The Neighborhood Watch

Why do community news sites, once hailed as the future of journalism, so often flop?

Halley Griffin covers Tacoma, Wash., and runs social media in Tacoma for Seattle-based Fisher Communications. Photos: John Keatley

Spelunking equipment, climbing gear and snowshoes are Steve Sutorius’ life. That’s clear watching him as he peddles outdoor-sports merchandise in his shop, Wildernest, on this 10-mile-long jewel in Puget Sound just off the coast from Seattle.

Somewhat further down his list of priorities is his marketing strategy, which, for Wildernest, includes ads on the hyperlocal news site Inside Bainbridge, whose content includes such stories as the one about a woman who nearly rammed her car into a store on Winslow Way called Danger. (Gotta love small-town news.)

While such coverage might not win journalism prizes or bring the government to its knees, Inside Bainbridge “does a really good job of putting out local content, and I wanted to support another small business,” explains Sutorius. More to the point, the payoff for his business was considerable—and quick. Sales grew 15 percent in just the first month his ads ran, while clickthroughs on his store’s website spiked 60 percent. “This,” he says, “has been a cool partnership.”

Five miles away, Inside Bainbridge’s co-publisher Julie Hall considers the experience of operating the website over the last year and a half. In her home office, she pedals her stationary bike as she bangs out another local news item—at the same time she pedals hard to make a go of her site. “It’s personal for me,” she says. “When we started out, we didn’t know how quickly it would grow and how well it would be received.” The Chicago Tribune and Reuters have since republished some of her stories. And yet, the site’s long-term prospects remain anyone’s guess. Shrugs Hall, “We’re still figuring out the money end of it.”

The same goes for many of those who have thrown their hats into the hyperlocal movement. Far bigger news operations that got in this game with so much fanfare now find themselves reassessing their approaches to community news, among them Seattle-based Fisher Communications. Fisher’s string of radio and TV stations in the Pacific Northwest has been hyped up about hyperlocal going back to 2010, though the company is revamping the business in the wake of a slide in corporate revenue last fall. More famously, AOL’s ambitious but money-draining Patch, made up of more than 900 community portals coast to coast, has significantly scaled back.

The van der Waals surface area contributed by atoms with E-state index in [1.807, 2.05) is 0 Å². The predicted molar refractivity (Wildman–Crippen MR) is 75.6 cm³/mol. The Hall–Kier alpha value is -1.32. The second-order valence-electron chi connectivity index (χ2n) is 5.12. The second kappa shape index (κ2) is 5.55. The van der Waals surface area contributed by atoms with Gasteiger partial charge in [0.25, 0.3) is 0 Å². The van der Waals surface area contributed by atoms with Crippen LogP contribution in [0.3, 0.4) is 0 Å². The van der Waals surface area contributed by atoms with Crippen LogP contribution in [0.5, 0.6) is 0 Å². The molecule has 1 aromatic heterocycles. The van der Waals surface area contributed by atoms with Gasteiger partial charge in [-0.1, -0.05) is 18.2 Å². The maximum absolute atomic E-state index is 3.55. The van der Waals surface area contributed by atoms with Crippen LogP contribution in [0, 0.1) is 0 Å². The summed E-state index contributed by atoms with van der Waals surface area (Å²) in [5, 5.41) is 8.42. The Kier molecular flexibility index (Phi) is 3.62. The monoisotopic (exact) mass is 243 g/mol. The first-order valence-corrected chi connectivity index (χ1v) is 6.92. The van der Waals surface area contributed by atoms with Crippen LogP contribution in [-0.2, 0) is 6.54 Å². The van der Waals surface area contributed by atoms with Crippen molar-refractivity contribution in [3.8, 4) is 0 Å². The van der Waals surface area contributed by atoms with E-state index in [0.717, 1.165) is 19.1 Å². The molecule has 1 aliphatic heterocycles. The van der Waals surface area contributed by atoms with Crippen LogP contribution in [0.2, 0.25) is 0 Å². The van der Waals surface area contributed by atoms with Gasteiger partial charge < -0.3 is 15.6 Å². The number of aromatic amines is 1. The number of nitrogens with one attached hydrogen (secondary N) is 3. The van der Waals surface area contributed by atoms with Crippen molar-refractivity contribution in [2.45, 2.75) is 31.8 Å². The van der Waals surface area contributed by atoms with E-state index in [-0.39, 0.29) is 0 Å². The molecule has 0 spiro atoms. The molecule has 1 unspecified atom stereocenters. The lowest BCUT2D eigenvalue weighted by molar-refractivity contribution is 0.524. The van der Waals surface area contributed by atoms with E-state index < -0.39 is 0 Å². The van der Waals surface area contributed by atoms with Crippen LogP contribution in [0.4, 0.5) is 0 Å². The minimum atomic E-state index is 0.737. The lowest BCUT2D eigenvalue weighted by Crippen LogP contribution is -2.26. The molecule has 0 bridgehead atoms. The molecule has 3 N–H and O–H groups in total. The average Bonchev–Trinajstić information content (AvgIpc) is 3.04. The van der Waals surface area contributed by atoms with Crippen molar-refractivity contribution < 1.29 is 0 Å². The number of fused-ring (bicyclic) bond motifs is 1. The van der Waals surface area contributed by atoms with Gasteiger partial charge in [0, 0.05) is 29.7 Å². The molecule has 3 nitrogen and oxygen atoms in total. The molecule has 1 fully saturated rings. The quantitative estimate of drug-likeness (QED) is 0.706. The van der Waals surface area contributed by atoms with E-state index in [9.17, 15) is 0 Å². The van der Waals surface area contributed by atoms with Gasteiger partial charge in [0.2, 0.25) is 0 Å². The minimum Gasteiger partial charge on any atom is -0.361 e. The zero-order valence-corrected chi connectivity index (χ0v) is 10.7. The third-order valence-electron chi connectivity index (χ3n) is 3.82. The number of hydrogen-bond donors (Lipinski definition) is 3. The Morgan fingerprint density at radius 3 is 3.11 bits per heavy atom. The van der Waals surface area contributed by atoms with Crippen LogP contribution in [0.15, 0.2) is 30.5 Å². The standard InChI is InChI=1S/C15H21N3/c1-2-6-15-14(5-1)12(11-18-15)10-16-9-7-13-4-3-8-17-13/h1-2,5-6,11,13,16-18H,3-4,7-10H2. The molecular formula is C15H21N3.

“What I see happening is a rationalization of [the hyperlocal] market,” says Dave Michela, vp of business development at Internet Broadcasting, which provides online content management for local media companies. Most players are still in the process of figuring out just how micro to go with news content and how many employees they can afford on the news and ad sales sides—and how to make these businesses viable.

This period of adjustment has seen some outright surrender. Among the more high-profile cases is The New York Times, which handed over operations of its New York-based community site to City University of New York faculty and shut down another hyperlocal enterprise in New Jersey. Meanwhile, Allbritton Communications folded its Washington, D.C.-focused into the site of its D.C. ABC affiliate WJLA.

Yet despite the high-profile failures, others continue take the plunge, notes Gary Cowan, svp of product and marketing at Datasphere, which provides media companies with the technology to maintain hyperlocal sites as well as telesales services from its hub in Seattle, offering super low ad rates to small and medium-sized businesses (SMBs) around the country. Owned in part by Fisher, Datasphere’s roster of media-company clients has grown from 90 to 136 in just the last year.

Like Wildernest, many local businesses put great value on advertising via these sites. Among them is Steve Gechlik, who advertises his Sunshine Carpet Cleaning in Tucson, Ariz., on site Downtown Tucson. After Datasphere helped Gechlik create how-to videos for the site, “I got 20 more calls a week,” he says. “You can imagine how my business grew after that,” adding, “I’ve actually lost time playing golf because I’ve had to work.”

Then there’s Bistro Ten 18 in New York’s Morningside Heights neighborhood. One of its owners, Craig Skiptunis, relates that when the restaurant advertised an all-the-mussels-you-can-eat special on neighborhood sections of the site New York, sales grew ninefold. While the clickthrough rate was less than what the business gets via Yahoo or Google, says Skiptunis, “I believe [’s] are high-quality users. If they click, they’re more likely to come.”

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